Single-nucleotide polymorphism-mass array reveals commonly deleted regions at 3p22 and 3p14.2 associate with poor clinical outcome in esophageal squamous cell carcinoma


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Abstract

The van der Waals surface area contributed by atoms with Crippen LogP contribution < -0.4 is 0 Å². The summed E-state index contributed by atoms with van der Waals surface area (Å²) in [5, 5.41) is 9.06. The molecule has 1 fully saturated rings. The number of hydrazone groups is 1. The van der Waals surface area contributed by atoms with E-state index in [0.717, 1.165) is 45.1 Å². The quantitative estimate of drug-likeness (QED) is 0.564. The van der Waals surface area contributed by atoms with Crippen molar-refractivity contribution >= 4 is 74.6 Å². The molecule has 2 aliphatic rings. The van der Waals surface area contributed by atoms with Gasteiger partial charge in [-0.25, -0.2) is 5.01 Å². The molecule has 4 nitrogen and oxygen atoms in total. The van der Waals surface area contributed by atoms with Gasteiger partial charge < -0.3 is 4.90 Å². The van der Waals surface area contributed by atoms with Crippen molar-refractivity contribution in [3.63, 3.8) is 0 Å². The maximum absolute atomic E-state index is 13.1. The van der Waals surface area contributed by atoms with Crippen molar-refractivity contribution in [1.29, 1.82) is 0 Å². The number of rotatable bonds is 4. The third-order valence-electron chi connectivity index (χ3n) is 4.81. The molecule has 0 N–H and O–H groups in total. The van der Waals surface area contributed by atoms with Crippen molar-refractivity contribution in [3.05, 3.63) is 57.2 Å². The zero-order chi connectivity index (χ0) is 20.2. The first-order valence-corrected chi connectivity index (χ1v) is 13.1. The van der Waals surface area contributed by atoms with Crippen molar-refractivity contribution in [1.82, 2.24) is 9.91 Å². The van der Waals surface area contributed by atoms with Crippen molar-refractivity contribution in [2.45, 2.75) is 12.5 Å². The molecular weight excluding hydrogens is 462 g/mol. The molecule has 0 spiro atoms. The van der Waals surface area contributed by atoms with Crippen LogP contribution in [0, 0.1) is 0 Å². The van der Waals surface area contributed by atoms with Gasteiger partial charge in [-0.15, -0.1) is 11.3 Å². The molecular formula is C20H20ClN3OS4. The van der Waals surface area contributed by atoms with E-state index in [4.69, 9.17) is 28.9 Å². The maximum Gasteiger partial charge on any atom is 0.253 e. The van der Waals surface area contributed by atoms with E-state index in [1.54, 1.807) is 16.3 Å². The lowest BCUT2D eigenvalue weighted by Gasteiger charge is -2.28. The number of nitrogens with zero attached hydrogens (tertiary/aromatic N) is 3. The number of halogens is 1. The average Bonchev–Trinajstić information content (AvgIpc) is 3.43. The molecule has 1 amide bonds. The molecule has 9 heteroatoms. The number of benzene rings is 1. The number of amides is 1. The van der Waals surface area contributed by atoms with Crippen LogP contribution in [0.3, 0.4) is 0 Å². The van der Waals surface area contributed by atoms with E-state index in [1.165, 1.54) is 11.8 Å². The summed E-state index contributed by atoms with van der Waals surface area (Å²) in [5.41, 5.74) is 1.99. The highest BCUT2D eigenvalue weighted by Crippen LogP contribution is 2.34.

Esophageal squamous cell carcinoma (ESCC) is one of the most common solid tumors in the world with poor prognosis. Deletion of chromosome 3p is one of the most frequent chromosomal alterations in ESCC, suggesting the existence of one or more tumor suppressor genes (TSGs) at this region. In the present study, a recently developed high-throughput and high-resolution technology, single-nucleotide polymorphism (SNP)-mass array, was applied to investigate loss of heterozygosity on 3p in 100 primary ESCC cases with 386 SNP markers. Four commonly deleted regions (CDRs) at 3p26.3, 3p22, 3p21.3 and 3p14.2 were identified. Absent and down-regulated expression of several candidate TSGs, includingCHL1,PCAF,RBMS3,PLCD1andCACNA2D3, were detected in primary ESCC tumors and ESCC cell lines. Moreover, deletions of CDRs 2 and 4 were correlated with advanced tumor stage and deletion of CDR2 was associated with tumor metastasis in ESCC. Our findings provided evidence that minimal deleted regions at 3p26.3, 3p22, 3p21.3 and 3p14.2 containing potential TSGs may contribute to the pathogenesis of esophageal cancer. © 2008 Wiley-Liss, Inc.

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